Doctor who is passionate about acupuncture

I love what I do, I am good at it and I am always there for my patients. If you come and see me, you will know why I am standing out. .

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Leading acupuncture specialist for facial rejuvenation, pain relief, stress relief, fertility, fatigue, anxiety.
Based at Kensington and Chelsea at Central London. Qualified as a medical doctor in Western medicine in China with a Medical degree from Beijing, China and a PhD degree from the UK. Many year research and clinical experiences. This blog is for information only.

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Guest blog articles

https://anamayahealth.blogspot.com/2018/03/dr-maggie-ju-talks-about-vulvodynia.html

Reviews and articles

Maggie Ju (2014) Current opinion in acupuncture on stroke rehabilitation

The Journal of Chinese Medicine And Acupuncture Volume 21 Issue 2 September 2014 P9

Maggie Ju. (2015) What Part Does Acupuncture Play in IVF?

The Journal of Chinese Medicine And Acupuncture Volume 22 Issue 1 March 2015 P21

Maggie Ju (2020) The Potentiality of COVID-19 Treatment with Chinese Herbal Medicine in the UK

The Journal of Chinese Medicine And Acupuncture Volume 27 Issue 2 November 2020 P9


Thursday, 28 May 2020

Chinese medicine story :Angelicae Sinensis Radix, Chinese Angelica (Dang Gui)

Angelicae Sinensis Radix, Chinese Angelica (Dang Gui)

Angelicae Sinensis Radix (Dang Gui). Dang Gui means return in Chinese. In ancient China, there were a newly married couple. The husband decided to go to mountains to pick up some herbs. He and his wife had an agreement: if he didn’t come back in three years, she may marry to someone else. The wife missed her husband during the time and became ill with irregular periods, agitating and dizziness. After three years she married someone else. Before long his ex-husband came back and asked her why didn’t you wait for me to return? The wife cried and said that you should returned n three years, but you didn’t, also there was no letter at all; Now I had remarried and regretted so much. This guy then gave all his herbs to his ex-wife for her treatment. The wife took the herbs tea and got better afterwards. Since then, this herb was named Dang Gui.

Another story about Dang Gui was in Three Kingdom. After Liu Chan from Shu gave in, Jiang Wei who was a commander in Jiang Men had to fake his surrendering to find a chance later to rebuild Shu again. His mother didn’t know about his plan, sent a letter to blame his surrendering. Jiang Wei could say his plan to his mother, just in case this plan was leaked. He worked out how to tell his mother about his thought eventually. He sent two bags of Chinese herbs to his mother: one was Yuan Zhi meaning ambition; another one was Dang Gui meaning returning to home. His mother understood he had a great plan. Not to let him worry about her, she killed herself.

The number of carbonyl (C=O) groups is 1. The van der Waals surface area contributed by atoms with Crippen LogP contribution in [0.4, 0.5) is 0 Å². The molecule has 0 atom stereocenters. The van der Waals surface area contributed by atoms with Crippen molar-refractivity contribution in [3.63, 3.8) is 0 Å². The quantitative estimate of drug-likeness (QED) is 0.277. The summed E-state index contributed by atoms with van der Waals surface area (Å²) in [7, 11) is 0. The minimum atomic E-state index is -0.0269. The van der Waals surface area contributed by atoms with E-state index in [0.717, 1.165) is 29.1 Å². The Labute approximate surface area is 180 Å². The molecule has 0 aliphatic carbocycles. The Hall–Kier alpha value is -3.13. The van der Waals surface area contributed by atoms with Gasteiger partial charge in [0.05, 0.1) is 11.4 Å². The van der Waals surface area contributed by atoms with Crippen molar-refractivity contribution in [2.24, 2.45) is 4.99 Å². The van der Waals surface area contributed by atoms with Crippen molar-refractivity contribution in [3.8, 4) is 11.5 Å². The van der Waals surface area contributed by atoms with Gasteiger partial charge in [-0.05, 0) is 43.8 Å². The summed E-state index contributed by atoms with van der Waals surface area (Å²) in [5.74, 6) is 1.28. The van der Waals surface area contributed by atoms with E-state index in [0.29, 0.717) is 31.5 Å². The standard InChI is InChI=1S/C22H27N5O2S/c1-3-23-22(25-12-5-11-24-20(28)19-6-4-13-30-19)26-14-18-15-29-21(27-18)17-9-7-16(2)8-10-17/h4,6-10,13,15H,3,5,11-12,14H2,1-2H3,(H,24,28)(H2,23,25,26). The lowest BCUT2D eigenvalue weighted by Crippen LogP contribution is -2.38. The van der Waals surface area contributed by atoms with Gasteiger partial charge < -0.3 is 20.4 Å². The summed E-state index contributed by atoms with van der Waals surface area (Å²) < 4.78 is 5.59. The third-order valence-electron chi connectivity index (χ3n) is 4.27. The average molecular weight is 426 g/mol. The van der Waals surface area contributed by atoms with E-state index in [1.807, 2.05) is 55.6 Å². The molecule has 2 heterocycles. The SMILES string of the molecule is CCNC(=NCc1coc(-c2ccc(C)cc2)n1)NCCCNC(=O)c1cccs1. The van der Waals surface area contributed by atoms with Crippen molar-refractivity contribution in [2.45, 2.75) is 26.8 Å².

Angelicae Sinensis Radix, were firstly recorded in a classical masterpiece of TCM Shennong Bencao Jing (200–300 A.D., Han Dynasty). They are so-called “female ginseng”, well-known for treatment of intractable gynecological disorders. They are one of the most used Chinese herbs. It is said that nine out of ten herb formula comprise Angelicae Sinensis Radix. They are mainly produced in south east of Gan Su province. They are spicy in flavour and warm in nature. They are attributed to liver, goldbladder and Pericardium Meridians. They replenish and invigorate blood; regulate periods and alleviate period pain; relieve constipation. Daily dose is 6-12 g.

1, Angelicae Sinensis Radix are used for treating blood stasis, known as microcirculation problems in modern pathology. They have vasodilation effect and improving microcirculation; anti-arthrosclerosis effects; anti-platelet aggregation effects; anti-inflammatory effects; anti-oxidative effects

2, Angelicae Sinensis Radix mimic the effects of estrogen in the body and help balance women’s hormone levels, both restraining and supplementing the body’s production of estrogen as needed.

3,They are very widely used to help establish, support and maintain healthy menstrual balance in women.

4, They have analgesic and mild sedative (calming, relaxing) actions. They are used to treat menstrual and menopausal symptoms, including migraine, cramps, mood fluctuations, and hot flashes. It is also said to help speed a woman’s recovery from childbirth and symptoms of low energy/chronic fatigue.

References
Yi-Chian Wu & Ching-Liang Hsieh
https://cmjournal.biomedcentral.com/articles/10.1186/1749-8546-6-32

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My article is out now. The Potentiality of COVID-19 Treatment with Chinese Herbal Medicine in the UK

Maggie Ju (2020) The Potentiality of COVID-19 Treatment with Chinese Herbal Medicine in the UK The Journal of Chinese Medicine And Acupunctu...